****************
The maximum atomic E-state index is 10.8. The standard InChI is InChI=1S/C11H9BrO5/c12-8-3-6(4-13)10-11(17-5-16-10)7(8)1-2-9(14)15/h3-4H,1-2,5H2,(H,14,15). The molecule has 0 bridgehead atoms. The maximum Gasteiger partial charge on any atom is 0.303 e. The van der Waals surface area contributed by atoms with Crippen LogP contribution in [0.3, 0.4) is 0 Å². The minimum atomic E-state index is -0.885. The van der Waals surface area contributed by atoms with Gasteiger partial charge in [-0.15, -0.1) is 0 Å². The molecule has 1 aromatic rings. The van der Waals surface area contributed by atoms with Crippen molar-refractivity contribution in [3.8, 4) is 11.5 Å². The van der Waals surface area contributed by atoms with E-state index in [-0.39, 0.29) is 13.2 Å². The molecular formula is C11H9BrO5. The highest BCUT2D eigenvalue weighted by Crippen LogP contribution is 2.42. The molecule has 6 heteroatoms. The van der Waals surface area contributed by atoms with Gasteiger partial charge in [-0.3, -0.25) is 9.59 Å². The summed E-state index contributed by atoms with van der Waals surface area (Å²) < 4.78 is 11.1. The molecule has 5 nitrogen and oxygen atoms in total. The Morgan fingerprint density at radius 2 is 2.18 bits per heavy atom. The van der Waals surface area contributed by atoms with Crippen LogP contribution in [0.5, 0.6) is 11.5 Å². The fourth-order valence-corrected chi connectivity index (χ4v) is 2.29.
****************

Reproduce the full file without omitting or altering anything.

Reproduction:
The maximum atomic E-state index is 10.8. The standard InChI is InChI=1S/C11H9BrO5/c12-8-3-6(4-13)10-11(17-5-16-10)7(8)1-2-9(14)15/h3-4H,1-2,5H2,(H,14,15). The molecule has 0 bridgehead atoms. The maximum Gasteiger partial charge on any atom is 0.303 e. The van der Waals surface area contributed by atoms with Crippen LogP contribution in [0.3, 0.4) is 0 Å². The minimum atomic E-state index is -0.885. The van der Waals surface area contributed by atoms with Gasteiger partial charge in [-0.15, -0.1) is 0 Å². The molecule has 1 aromatic rings. The van der Waals surface area contributed by atoms with Crippen molar-refractivity contribution in [3.8, 4) is 11.5 Å². The van der Waals surface area contributed by atoms with E-state index in [-0.39, 0.29) is 13.2 Å². The molecular formula is C11H9BrO5. The highest BCUT2D eigenvalue weighted by Crippen LogP contribution is 2.42. The molecule has 6 heteroatoms. The van der Waals surface area contributed by atoms with Gasteiger partial charge in [-0.3, -0.25) is 9.59 Å². The summed E-state index contributed by atoms with van der Waals surface area (Å²) < 4.78 is 11.1. The molecule has 5 nitrogen and oxygen atoms in total. The Morgan fingerprint density at radius 2 is 2.18 bits per heavy atom. The van der Waals surface area contributed by atoms with Crippen LogP contribution in [0.5, 0.6) is 11.5 Å². The fourth-order valence-corrected chi connectivity index (χ4v) is 2.29.